Swann, J. (2003) How science can contribute to the improvement of educational practice Oxford Review of Education, 29 (2). pp. 253-268. ISSN 0305-4985 (Print); 1465-3915 (Online)Full text not available from this repository.
The practices of students, teachers, educational policymakers and managers are laden with assumptions of fact and value. Clearly, assumptions of value influence the way in which individuals and groups construe the nature and purpose of education, but this should not blind us to the existence of assumptions of fact about how to promote learning and improve the conduct and organisation of teaching. Many of these assumptions of fact may be false or inadequate, and may therefore limit the success of our educational endeavours. Using the UK's national literacy strategy as its principal illustration, this paper shows how a Popperian approach to science can advance our knowledge of what is the case about learning, teaching, and the organisation and conduct of formal education, and how such a non-positivist science can contribute to the improvement of educational practice.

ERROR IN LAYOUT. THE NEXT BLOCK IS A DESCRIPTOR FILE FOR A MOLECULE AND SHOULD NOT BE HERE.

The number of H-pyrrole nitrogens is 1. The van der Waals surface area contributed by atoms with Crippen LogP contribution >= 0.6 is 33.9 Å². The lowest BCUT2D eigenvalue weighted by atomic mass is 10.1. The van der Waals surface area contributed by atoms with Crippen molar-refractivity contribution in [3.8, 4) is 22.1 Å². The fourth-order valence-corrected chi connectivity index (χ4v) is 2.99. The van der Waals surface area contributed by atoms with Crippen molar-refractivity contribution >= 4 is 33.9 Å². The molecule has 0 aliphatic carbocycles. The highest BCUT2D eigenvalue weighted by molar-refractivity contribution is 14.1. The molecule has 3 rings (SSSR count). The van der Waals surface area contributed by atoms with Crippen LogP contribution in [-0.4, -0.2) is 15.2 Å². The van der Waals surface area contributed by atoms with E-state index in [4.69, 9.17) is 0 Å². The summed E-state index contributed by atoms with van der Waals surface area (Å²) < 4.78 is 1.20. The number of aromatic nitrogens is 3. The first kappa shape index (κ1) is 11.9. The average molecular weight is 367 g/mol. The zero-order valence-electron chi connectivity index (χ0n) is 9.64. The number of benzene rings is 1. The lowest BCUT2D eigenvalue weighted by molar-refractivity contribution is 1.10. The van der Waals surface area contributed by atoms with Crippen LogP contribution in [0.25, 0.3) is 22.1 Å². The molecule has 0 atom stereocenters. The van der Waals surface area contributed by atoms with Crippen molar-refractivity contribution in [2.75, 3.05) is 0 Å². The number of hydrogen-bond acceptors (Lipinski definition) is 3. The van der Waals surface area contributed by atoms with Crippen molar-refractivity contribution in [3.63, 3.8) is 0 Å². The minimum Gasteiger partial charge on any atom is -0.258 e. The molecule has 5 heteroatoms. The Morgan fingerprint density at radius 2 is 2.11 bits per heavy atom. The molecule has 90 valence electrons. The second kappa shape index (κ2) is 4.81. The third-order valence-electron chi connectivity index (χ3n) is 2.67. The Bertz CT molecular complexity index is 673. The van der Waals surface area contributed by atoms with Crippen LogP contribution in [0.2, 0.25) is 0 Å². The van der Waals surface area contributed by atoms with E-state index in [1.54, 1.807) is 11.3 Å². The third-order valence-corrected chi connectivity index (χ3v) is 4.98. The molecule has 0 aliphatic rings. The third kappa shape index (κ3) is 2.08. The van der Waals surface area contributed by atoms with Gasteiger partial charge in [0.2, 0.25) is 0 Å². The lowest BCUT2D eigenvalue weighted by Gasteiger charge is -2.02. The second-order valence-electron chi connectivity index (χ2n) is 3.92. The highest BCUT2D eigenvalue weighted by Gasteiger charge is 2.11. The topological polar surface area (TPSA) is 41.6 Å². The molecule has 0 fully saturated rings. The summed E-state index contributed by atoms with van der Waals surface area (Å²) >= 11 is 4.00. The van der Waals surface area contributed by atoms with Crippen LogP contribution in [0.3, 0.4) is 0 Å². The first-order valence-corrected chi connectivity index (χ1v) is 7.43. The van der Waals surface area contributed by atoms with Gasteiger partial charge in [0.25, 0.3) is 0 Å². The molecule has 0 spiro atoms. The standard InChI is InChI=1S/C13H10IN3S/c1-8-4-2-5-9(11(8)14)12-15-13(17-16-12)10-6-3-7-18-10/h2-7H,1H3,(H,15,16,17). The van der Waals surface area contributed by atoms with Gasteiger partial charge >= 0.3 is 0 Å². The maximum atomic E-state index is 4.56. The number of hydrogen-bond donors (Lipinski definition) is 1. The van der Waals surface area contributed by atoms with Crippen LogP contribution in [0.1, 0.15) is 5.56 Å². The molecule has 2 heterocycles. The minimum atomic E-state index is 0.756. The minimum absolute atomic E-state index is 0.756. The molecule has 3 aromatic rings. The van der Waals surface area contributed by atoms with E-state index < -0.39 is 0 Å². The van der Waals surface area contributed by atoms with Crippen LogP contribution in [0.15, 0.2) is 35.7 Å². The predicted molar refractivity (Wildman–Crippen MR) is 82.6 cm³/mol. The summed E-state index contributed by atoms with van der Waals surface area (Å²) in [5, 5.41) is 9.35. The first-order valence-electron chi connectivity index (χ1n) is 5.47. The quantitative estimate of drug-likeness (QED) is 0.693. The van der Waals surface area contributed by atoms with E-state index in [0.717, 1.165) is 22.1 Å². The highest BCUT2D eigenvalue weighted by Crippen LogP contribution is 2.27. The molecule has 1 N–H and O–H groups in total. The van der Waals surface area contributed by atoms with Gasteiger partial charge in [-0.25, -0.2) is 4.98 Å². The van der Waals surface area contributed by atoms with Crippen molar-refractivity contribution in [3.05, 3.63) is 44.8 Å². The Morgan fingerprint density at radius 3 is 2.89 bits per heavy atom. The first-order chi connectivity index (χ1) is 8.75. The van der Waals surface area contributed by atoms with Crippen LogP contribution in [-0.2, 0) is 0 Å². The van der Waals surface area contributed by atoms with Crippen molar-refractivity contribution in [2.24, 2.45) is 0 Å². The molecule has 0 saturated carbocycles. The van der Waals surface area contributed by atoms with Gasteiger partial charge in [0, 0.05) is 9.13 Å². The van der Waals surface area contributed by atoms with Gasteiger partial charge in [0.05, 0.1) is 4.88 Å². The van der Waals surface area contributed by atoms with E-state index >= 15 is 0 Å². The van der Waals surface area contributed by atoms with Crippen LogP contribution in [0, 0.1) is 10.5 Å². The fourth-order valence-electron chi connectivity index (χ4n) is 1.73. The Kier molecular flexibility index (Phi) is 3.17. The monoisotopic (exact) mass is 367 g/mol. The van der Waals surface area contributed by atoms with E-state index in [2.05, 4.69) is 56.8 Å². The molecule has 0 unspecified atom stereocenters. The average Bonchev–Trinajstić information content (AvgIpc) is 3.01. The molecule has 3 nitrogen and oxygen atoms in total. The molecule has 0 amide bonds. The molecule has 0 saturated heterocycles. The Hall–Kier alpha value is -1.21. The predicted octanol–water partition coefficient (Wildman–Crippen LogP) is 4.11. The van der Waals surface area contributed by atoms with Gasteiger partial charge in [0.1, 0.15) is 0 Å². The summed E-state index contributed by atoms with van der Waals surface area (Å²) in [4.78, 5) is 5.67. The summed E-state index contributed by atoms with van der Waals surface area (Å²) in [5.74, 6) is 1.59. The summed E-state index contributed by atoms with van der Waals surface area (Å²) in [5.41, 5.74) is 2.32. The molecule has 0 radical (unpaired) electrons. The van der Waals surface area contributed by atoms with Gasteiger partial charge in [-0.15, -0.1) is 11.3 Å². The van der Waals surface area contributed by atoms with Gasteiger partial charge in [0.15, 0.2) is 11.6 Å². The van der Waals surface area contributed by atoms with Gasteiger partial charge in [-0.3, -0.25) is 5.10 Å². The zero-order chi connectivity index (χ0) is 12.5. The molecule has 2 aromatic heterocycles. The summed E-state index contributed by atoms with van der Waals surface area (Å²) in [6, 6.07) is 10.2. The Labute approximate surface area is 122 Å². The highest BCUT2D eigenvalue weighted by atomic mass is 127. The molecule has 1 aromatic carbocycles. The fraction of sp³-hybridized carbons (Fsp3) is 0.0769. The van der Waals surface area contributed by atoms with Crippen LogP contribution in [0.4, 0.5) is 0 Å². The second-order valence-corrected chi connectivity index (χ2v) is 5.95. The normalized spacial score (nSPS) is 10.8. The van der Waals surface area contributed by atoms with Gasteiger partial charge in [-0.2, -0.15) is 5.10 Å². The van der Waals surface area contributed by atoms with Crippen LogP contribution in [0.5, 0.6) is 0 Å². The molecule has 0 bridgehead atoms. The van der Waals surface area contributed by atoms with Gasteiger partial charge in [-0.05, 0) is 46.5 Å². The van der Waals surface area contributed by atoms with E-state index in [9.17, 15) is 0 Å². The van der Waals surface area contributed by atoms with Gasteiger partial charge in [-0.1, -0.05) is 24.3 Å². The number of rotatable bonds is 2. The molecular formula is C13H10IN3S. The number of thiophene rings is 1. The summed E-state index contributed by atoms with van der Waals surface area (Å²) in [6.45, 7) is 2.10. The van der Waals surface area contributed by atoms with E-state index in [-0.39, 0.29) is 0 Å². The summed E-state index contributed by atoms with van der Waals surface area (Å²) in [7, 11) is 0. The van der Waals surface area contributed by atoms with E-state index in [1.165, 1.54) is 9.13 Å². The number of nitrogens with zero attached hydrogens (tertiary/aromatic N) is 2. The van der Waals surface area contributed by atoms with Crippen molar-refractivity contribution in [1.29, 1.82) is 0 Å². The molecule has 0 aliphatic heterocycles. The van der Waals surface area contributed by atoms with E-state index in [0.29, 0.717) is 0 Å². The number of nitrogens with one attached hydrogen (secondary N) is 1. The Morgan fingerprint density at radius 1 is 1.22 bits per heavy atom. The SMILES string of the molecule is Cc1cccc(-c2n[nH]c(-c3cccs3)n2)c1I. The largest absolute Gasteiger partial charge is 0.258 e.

|Item Type:||Journal article|
|Subjects:||X000 Education > X200 Education Research|
|DOI (a stable link to the resource):||10.1080/0305498032000080710|
|Faculties:||Faculty of Education and Sport > School of Education > Education Research Centre
Faculty of Education and Sport
|Depositing User:||erc editor|
|Date Deposited:||30 Nov 2007|
|Last Modified:||08 Jun 2012 10:32|
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